Lynn Cooper was going through an awful time. After losing her job in 2019, she became deeply depressed. Then the covid-19 pandemic hit, and her anxiety went through the roof. Then her cherished therapist — a marriage and family counselor — told Cooper she couldn’t see her once Cooper turned 65 and joined Medicare.
“I was stunned,” said Cooper, who lives in Pittsburgh and depends on counseling to maintain her psychological balance. “I’ve always had the best health insurance a person could have. Then I turned 65 and went on Medicare, and suddenly I had trouble getting mental health services.”
The issue: For decades, Medicare has covered only services provided by psychiatrists, psychologists, licensed clinical social workers, and psychiatric nurses. But with rising demand and many people willing to pay privately for care, 45% of psychiatrists and 54% of psychologists don’t participate in the program. Citing low payments and bureaucratic hassles, more than 124,000 behavioral health practitioners have opted out of Medicare — the most of any medical specialty.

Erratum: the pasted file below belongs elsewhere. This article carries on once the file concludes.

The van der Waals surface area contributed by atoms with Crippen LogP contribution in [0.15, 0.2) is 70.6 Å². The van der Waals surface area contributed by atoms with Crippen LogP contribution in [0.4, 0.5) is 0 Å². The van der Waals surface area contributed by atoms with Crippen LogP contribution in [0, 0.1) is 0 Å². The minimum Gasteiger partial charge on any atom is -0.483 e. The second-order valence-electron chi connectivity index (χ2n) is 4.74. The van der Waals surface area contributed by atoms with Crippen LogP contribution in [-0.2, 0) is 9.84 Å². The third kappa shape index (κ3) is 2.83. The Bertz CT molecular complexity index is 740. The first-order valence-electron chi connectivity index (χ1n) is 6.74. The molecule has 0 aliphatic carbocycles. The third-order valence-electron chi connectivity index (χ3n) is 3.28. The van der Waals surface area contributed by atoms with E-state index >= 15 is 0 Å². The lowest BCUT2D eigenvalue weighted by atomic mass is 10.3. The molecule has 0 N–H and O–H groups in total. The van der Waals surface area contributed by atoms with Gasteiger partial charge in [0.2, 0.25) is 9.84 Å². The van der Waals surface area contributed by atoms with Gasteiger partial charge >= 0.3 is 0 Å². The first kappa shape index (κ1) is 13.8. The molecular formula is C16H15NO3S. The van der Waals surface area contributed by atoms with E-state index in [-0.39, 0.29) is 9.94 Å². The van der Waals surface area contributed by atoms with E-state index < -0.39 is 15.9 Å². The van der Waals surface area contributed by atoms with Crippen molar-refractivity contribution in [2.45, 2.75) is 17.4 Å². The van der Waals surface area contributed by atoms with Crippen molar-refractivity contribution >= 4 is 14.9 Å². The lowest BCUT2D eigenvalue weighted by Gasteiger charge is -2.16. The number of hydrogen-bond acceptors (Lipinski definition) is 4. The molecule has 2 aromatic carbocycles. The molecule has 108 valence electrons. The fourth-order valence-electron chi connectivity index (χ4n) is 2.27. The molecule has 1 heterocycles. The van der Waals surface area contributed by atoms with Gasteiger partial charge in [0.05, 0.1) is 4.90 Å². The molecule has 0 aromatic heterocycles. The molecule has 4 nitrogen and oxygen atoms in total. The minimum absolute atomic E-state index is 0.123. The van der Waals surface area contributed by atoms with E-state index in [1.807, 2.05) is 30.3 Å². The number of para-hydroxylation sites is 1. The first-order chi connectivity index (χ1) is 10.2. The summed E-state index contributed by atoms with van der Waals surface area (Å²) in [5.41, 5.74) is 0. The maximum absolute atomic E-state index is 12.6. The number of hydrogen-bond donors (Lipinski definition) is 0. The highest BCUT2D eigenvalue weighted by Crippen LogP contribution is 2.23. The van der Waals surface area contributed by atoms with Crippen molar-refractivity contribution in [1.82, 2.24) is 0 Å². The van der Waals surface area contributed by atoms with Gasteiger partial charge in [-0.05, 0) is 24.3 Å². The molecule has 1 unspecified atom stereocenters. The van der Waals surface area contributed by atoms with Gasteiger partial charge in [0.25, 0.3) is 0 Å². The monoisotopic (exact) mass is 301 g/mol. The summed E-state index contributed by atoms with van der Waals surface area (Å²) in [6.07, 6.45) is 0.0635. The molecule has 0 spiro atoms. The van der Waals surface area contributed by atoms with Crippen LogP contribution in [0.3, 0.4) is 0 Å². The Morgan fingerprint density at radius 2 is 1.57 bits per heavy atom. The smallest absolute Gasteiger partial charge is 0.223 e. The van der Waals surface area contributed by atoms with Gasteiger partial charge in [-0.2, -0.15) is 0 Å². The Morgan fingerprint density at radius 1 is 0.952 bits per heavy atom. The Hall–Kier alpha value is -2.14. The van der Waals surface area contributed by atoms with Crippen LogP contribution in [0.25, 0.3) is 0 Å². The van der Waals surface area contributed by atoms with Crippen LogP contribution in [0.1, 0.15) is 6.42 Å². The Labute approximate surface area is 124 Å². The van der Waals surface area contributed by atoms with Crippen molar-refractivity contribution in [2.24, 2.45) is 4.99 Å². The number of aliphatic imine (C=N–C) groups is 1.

As a result, older adults anxious about worsening health or depressed by the loss of family and friends have substantial difficulty finding professional help. Barriers to care are made more acute by prejudices associated with mental illness and by ageism, which leads some health profession …